LAREDO, Texas -- The city of Laredo has launched a campaign to lure visitors back by using billboards on Interstate 35 and other busy highways. The website promotes the border city as a safe destination.
”We have a huge misperception, a huge image issue," said Blasita Lopez, director of the Laredo Convention and Visitor’s Bureau. “People believe that Laredo, Texas is experiencing the exact same things that are happening in our sister city that has a very similar name.”
Nuevo Laredo, Tamaulipas on the Mexican side of the border has become a crime-ridden drug war zone as the Zetas cartel battles to control smuggling routes in the area. Laredo, Texas, however, is among the safest cities of its size in the U.S.
“Laredo wanted to start a discussion through this campaign for a variety of reasons, not just for the impact the negative perception has had on our city as a tourism destination.”
Lopez said there is a need to clear up misconceptions, "because Laredo officials, business and civic leaders have struggled to promote the community, entice investors, recruit professionals to relocate, book acts for the various performance venues" and encourage visitors in general.
But businesses that rely on tourism hope the information campaign will convince visitors to make a trip to Laredo. "We’re trying to encourage people. Laredo is safe. Come visit us," said Raymond Camina who owns the Basket and Pottery Alley.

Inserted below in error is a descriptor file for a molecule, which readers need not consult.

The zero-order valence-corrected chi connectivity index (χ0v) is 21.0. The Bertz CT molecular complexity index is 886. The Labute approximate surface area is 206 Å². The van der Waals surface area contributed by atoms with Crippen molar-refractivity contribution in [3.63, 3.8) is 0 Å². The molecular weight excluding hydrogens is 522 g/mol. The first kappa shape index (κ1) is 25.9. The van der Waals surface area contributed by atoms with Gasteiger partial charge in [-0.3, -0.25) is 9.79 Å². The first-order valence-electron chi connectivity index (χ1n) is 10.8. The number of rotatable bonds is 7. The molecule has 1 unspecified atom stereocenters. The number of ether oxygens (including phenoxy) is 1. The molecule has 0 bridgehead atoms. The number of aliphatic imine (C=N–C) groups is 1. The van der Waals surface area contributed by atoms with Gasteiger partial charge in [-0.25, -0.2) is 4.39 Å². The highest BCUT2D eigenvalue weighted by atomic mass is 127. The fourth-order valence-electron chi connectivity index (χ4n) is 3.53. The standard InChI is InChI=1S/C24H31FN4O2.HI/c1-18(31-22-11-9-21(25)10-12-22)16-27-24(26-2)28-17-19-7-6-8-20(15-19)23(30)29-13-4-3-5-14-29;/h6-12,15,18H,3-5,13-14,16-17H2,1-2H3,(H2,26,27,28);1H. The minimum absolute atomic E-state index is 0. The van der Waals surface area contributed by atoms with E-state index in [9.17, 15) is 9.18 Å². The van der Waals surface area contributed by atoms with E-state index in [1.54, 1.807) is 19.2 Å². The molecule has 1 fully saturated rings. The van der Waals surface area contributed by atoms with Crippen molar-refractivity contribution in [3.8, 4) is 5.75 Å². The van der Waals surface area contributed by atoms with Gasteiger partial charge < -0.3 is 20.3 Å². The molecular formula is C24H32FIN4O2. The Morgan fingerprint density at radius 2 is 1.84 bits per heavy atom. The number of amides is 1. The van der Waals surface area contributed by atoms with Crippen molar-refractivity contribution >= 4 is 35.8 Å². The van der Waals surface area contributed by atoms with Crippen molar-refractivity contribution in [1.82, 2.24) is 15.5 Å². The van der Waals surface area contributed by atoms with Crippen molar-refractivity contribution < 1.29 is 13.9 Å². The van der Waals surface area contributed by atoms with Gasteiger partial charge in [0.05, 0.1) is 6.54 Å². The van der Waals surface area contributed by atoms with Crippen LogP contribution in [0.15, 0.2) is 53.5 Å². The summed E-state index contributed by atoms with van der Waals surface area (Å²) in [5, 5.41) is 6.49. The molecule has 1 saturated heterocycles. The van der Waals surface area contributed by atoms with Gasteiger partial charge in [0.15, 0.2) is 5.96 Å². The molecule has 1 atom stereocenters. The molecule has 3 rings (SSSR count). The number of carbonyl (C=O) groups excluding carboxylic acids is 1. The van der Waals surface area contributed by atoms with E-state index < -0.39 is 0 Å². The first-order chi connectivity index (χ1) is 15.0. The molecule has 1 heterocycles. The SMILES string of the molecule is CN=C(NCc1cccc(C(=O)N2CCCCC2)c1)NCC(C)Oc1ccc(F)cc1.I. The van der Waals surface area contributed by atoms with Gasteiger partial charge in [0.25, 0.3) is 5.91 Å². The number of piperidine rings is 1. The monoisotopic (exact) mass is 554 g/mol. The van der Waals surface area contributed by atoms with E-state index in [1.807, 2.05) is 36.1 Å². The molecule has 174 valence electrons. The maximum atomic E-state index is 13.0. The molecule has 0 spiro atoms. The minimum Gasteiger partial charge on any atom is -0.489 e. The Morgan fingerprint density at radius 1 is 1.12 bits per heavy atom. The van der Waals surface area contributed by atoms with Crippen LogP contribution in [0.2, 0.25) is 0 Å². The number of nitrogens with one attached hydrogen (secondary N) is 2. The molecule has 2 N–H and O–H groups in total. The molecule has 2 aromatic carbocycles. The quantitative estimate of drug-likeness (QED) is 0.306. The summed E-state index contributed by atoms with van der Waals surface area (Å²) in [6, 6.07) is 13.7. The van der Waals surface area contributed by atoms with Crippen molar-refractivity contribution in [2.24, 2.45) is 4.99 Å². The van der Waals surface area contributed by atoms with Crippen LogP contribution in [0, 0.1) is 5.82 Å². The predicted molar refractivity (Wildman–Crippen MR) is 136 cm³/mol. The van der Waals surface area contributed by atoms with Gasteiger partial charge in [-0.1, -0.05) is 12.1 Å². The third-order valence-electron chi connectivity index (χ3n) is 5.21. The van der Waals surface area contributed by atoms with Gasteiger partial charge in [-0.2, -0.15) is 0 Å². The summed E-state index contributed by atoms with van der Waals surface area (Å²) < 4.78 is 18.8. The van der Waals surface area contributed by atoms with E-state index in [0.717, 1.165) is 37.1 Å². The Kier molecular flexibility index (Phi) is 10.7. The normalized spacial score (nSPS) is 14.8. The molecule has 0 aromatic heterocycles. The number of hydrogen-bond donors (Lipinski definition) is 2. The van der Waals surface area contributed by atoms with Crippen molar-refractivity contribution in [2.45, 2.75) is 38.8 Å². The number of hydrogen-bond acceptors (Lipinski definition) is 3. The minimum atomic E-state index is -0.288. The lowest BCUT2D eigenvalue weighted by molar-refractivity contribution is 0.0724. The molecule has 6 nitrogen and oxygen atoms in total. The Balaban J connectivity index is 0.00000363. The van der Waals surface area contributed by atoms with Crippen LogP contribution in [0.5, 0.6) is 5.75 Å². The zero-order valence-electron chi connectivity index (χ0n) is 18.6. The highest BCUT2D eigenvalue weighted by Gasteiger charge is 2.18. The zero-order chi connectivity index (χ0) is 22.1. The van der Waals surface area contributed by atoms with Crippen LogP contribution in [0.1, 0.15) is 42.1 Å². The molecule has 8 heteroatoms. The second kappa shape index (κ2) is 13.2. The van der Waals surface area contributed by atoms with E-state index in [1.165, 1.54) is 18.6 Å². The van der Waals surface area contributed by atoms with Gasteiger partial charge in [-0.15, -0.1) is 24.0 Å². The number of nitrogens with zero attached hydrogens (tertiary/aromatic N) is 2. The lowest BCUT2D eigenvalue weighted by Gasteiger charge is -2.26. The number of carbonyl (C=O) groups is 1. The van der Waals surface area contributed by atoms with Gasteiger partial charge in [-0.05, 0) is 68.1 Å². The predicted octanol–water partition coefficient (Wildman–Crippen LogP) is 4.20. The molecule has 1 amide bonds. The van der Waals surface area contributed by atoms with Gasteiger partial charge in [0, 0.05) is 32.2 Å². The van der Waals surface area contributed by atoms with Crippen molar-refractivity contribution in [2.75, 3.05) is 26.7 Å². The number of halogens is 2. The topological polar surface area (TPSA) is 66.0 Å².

Laredo was once a popular destination for Texans and tourists alike, who flocked to the border to shop, eat and experience Mexico.
But a spike in drug violence in Mexico has scared people away and hurt tourism in U.S. cities that benefited from their proximity to the border.
Camina says he's seen sales drop by nearly half in recent years.
“We‘ve had customers who call, ‘Is it safe to go to Laredo? I hear it’s very unsafe. There are Mexican soldiers in your streets.’ No, Not at all,” Camina tells them. The troops are in Nuevo Laredo, Mexico.
Camina stocked his shop with authentic handicrafts from Mexico to give customers the flavor of that country, minus the trip across the border.
Even so, some tourists confuse the two Laredos -- especially after passing through a U.S. Border Patrol checkpoint on the highway.
“We take it for granted but somebody from out of state doesn’t even have any checkpoints. So when they saw that, they thought they were in Mexico,” said Camina.
He recalled one woman who called asking for an escort to the store.
“And I said 'Where are you?'" The woman was staying at a hotel next door. "She said, 'I’m scared of the Zetas.’ I said there are no Zetas here," Camina said.
The mayor of Laredo spearheaded the new website complete with “myth busters” about the city, including that it’s in the middle of a war zone.
The website lists FBI crime statistics for Laredo.
“This community has lower crime statistics than major metro areas in Texas and the U.S.,” said Lopez..
Even so, some visitors need to be reminded the city is in Texas not Mexico, Lopez said.
“Some of them ask, ‘Do I have to show you a passport?’ That’s probably one of the strangest questions that we’ve received.”